"Wake up, quick, we're in St Petersburg!"
I jolted awake with a surge of adrenaline and stared up at two big sparkling blue eyes looking down at me.
For one very confusing split second before the words were processed by my slightly delirious brain, it was an enchanting moment; those eyes, that sentence, those uniquely Russian features of the girl who worked on the train, seemed so crazily romantic.
Then the reality of what she'd kicked in and I flew into a mild panic. I bolted up and stuffed all my belongings into my backpack, with visions of being dragged off to some far away city in my head.
She quickly skipped around where I'd been sitting and did a sweep for anything I might have left lying around, chuckling to herself.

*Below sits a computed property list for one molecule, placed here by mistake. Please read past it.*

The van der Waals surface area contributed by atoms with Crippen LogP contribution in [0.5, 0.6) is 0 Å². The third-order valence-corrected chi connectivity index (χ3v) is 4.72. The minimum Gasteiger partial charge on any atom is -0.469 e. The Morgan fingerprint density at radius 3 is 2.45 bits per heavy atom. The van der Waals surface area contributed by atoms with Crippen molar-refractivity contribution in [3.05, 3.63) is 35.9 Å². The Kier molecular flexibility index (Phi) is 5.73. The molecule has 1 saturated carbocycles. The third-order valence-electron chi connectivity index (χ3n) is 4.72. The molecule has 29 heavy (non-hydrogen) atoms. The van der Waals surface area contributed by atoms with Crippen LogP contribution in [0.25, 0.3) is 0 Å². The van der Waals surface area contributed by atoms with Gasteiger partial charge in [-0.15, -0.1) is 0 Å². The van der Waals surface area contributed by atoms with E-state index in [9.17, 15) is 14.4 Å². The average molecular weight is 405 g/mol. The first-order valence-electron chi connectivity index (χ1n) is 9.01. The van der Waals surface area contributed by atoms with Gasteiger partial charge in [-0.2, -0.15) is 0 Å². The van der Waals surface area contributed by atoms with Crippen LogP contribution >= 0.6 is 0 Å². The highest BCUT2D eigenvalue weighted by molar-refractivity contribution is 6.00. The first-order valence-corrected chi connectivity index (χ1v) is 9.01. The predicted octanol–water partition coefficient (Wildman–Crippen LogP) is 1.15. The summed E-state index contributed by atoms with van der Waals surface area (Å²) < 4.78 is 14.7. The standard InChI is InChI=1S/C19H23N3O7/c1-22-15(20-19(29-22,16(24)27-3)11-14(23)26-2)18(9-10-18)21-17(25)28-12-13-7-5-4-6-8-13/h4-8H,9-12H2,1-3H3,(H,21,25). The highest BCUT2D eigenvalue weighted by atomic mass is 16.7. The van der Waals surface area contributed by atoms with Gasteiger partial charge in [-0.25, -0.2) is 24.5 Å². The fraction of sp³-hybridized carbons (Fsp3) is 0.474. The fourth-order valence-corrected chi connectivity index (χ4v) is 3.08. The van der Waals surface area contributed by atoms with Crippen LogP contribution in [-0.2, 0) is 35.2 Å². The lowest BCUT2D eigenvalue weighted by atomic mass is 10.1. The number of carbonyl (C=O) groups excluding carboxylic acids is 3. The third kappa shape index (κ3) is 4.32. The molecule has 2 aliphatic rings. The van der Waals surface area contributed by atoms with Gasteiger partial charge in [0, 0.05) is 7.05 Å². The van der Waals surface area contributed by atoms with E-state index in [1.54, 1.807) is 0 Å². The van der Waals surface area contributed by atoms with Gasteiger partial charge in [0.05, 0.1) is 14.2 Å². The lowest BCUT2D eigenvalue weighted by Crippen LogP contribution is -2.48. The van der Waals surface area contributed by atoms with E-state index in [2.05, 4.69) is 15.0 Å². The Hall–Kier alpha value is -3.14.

As I huffed off the train, about a minute before it pulled out of St Petersburg station, it occurred to me it was surprising I'd actually fallen asleep at all.
I hadn't for the last 15 hours since Vilnius when I'd been trying to. Not helped by the fact that there weren't any beds left when I booked the train, only hard seats in a hot sweaty carriage.
Then there was Povilas, the tough 50-something Lithuanian man with big arms, tattoos and a shaved head. The night before he said something to me in Lithuanian on his way to the smoking "room" by my seat, and when I'd told him I was English, he took even more of an interest.
"You wait here, wait wait," he boomed, turning back to his seat as if I had anywhere else to go. When he came back he had a shot glass, a bottle of Jack Daniels and a packet of Marlboro Red in his hands. God help me, I thought.
He poured shot after shot of the stuff, one for me, one for him, and we nattered in a sort of gibberish English for a couple of hours, occasionally going to smoke one of his Lithuanian-strength and, it turned out, counterfeit Marlboros.